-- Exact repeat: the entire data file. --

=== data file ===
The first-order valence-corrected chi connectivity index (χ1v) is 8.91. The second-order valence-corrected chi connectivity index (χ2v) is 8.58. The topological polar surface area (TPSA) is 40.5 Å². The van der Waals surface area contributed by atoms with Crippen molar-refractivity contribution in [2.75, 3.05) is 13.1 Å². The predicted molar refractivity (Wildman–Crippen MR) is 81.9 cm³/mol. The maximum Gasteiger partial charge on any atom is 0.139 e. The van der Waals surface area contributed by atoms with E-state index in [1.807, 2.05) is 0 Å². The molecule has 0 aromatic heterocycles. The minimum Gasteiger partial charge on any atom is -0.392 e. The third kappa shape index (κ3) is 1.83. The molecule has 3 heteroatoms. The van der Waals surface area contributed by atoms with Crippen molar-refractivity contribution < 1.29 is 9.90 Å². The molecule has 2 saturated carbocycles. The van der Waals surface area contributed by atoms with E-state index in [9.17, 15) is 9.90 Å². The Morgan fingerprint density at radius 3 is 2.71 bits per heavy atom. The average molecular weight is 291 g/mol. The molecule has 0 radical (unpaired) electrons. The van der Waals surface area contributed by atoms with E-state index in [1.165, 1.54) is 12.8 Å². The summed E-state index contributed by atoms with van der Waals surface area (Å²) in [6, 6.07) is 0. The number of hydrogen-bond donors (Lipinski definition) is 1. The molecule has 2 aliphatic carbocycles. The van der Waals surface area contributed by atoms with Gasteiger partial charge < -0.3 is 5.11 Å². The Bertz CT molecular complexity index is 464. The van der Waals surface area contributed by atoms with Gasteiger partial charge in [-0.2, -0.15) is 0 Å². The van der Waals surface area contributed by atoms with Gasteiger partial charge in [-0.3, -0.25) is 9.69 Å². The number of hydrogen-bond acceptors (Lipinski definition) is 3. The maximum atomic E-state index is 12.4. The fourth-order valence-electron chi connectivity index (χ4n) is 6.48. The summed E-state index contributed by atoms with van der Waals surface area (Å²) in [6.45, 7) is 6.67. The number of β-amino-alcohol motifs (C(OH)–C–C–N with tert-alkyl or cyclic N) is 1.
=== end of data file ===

The first-order valence-corrected chi connectivity index (χ1v) is 8.91. The second-order valence-corrected chi connectivity index (χ2v) is 8.58. The topological polar surface area (TPSA) is 40.5 Å². The van der Waals surface area contributed by atoms with Crippen molar-refractivity contribution in [2.75, 3.05) is 13.1 Å². The predicted molar refractivity (Wildman–Crippen MR) is 81.9 cm³/mol. The maximum Gasteiger partial charge on any atom is 0.139 e. The van der Waals surface area contributed by atoms with E-state index in [1.807, 2.05) is 0 Å². The molecule has 0 aromatic heterocycles. The minimum Gasteiger partial charge on any atom is -0.392 e. The third kappa shape index (κ3) is 1.83. The molecule has 3 heteroatoms. The van der Waals surface area contributed by atoms with Crippen molar-refractivity contribution < 1.29 is 9.90 Å². The molecule has 2 saturated carbocycles. The van der Waals surface area contributed by atoms with E-state index in [9.17, 15) is 9.90 Å². The Morgan fingerprint density at radius 3 is 2.71 bits per heavy atom. The average molecular weight is 291 g/mol. The molecule has 0 radical (unpaired) electrons. The van der Waals surface area contributed by atoms with E-state index in [1.165, 1.54) is 12.8 Å². The summed E-state index contributed by atoms with van der Waals surface area (Å²) in [6, 6.07) is 0. The number of hydrogen-bond donors (Lipinski definition) is 1. The molecule has 2 aliphatic carbocycles. The van der Waals surface area contributed by atoms with Gasteiger partial charge < -0.3 is 5.11 Å². The Bertz CT molecular complexity index is 464. The van der Waals surface area contributed by atoms with Gasteiger partial charge in [-0.2, -0.15) is 0 Å². The van der Waals surface area contributed by atoms with Gasteiger partial charge in [-0.3, -0.25) is 9.69 Å². The number of hydrogen-bond acceptors (Lipinski definition) is 3. The maximum atomic E-state index is 12.4. The fourth-order valence-electron chi connectivity index (χ4n) is 6.48. The summed E-state index contributed by atoms with van der Waals surface area (Å²) in [6.45, 7) is 6.67. The number of β-amino-alcohol motifs (C(OH)–C–C–N with tert-alkyl or cyclic N) is 1.